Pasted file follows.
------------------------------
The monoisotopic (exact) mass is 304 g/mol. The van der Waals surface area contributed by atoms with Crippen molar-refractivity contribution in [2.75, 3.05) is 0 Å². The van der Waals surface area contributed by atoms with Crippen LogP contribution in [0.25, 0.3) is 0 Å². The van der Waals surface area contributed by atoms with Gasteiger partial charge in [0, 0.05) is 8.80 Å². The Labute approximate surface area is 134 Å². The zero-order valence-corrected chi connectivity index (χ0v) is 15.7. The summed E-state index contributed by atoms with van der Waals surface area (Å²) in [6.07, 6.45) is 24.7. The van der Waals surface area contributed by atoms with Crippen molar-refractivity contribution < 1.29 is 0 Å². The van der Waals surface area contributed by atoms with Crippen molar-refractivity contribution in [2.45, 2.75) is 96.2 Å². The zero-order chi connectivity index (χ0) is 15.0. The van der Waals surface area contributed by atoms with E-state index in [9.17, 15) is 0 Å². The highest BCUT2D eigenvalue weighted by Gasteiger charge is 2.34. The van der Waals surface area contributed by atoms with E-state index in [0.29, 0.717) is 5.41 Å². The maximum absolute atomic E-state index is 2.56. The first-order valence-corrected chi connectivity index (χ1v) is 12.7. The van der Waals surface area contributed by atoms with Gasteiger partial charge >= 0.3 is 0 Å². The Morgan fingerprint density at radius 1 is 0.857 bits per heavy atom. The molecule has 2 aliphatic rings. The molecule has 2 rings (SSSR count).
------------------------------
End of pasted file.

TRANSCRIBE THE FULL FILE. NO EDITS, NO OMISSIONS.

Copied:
The monoisotopic (exact) mass is 304 g/mol. The van der Waals surface area contributed by atoms with Crippen molar-refractivity contribution in [2.75, 3.05) is 0 Å². The van der Waals surface area contributed by atoms with Crippen LogP contribution in [0.25, 0.3) is 0 Å². The van der Waals surface area contributed by atoms with Gasteiger partial charge in [0, 0.05) is 8.80 Å². The Labute approximate surface area is 134 Å². The zero-order valence-corrected chi connectivity index (χ0v) is 15.7. The summed E-state index contributed by atoms with van der Waals surface area (Å²) in [6.07, 6.45) is 24.7. The van der Waals surface area contributed by atoms with Crippen molar-refractivity contribution < 1.29 is 0 Å². The van der Waals surface area contributed by atoms with Crippen molar-refractivity contribution in [2.45, 2.75) is 96.2 Å². The zero-order chi connectivity index (χ0) is 15.0. The van der Waals surface area contributed by atoms with E-state index in [9.17, 15) is 0 Å². The highest BCUT2D eigenvalue weighted by Gasteiger charge is 2.34. The van der Waals surface area contributed by atoms with E-state index in [0.29, 0.717) is 5.41 Å². The maximum absolute atomic E-state index is 2.56. The first-order valence-corrected chi connectivity index (χ1v) is 12.7. The van der Waals surface area contributed by atoms with Gasteiger partial charge >= 0.3 is 0 Å². The Morgan fingerprint density at radius 1 is 0.857 bits per heavy atom. The molecule has 2 aliphatic rings. The molecule has 2 rings (SSSR count).